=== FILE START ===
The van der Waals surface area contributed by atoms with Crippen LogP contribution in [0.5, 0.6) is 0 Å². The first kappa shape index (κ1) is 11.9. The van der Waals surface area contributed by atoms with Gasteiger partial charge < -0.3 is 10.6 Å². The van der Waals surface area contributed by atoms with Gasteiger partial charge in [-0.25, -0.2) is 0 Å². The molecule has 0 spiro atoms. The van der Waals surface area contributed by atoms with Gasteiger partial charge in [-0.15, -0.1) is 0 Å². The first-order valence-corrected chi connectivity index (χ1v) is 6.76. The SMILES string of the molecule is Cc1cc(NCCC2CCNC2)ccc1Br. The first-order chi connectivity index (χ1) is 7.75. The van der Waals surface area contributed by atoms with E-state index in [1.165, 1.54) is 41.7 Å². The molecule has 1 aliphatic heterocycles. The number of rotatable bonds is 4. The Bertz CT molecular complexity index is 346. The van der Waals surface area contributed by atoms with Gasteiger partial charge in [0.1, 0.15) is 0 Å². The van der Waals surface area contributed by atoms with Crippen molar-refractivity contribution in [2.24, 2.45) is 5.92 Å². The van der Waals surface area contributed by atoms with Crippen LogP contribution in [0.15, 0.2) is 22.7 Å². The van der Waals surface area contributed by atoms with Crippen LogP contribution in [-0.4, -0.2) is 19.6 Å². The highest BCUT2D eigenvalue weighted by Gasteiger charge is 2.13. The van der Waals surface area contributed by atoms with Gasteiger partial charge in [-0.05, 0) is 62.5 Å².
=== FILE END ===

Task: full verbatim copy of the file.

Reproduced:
The van der Waals surface area contributed by atoms with Crippen LogP contribution in [0.5, 0.6) is 0 Å². The first kappa shape index (κ1) is 11.9. The van der Waals surface area contributed by atoms with Gasteiger partial charge < -0.3 is 10.6 Å². The van der Waals surface area contributed by atoms with Gasteiger partial charge in [-0.25, -0.2) is 0 Å². The molecule has 0 spiro atoms. The van der Waals surface area contributed by atoms with Gasteiger partial charge in [-0.15, -0.1) is 0 Å². The first-order valence-corrected chi connectivity index (χ1v) is 6.76. The SMILES string of the molecule is Cc1cc(NCCC2CCNC2)ccc1Br. The first-order chi connectivity index (χ1) is 7.75. The van der Waals surface area contributed by atoms with E-state index in [1.165, 1.54) is 41.7 Å². The molecule has 1 aliphatic heterocycles. The number of rotatable bonds is 4. The Bertz CT molecular complexity index is 346. The van der Waals surface area contributed by atoms with Gasteiger partial charge in [0.1, 0.15) is 0 Å². The van der Waals surface area contributed by atoms with Crippen molar-refractivity contribution in [2.24, 2.45) is 5.92 Å². The van der Waals surface area contributed by atoms with Crippen LogP contribution in [0.15, 0.2) is 22.7 Å². The van der Waals surface area contributed by atoms with Crippen LogP contribution in [-0.4, -0.2) is 19.6 Å². The highest BCUT2D eigenvalue weighted by Gasteiger charge is 2.13. The van der Waals surface area contributed by atoms with Gasteiger partial charge in [-0.05, 0) is 62.5 Å².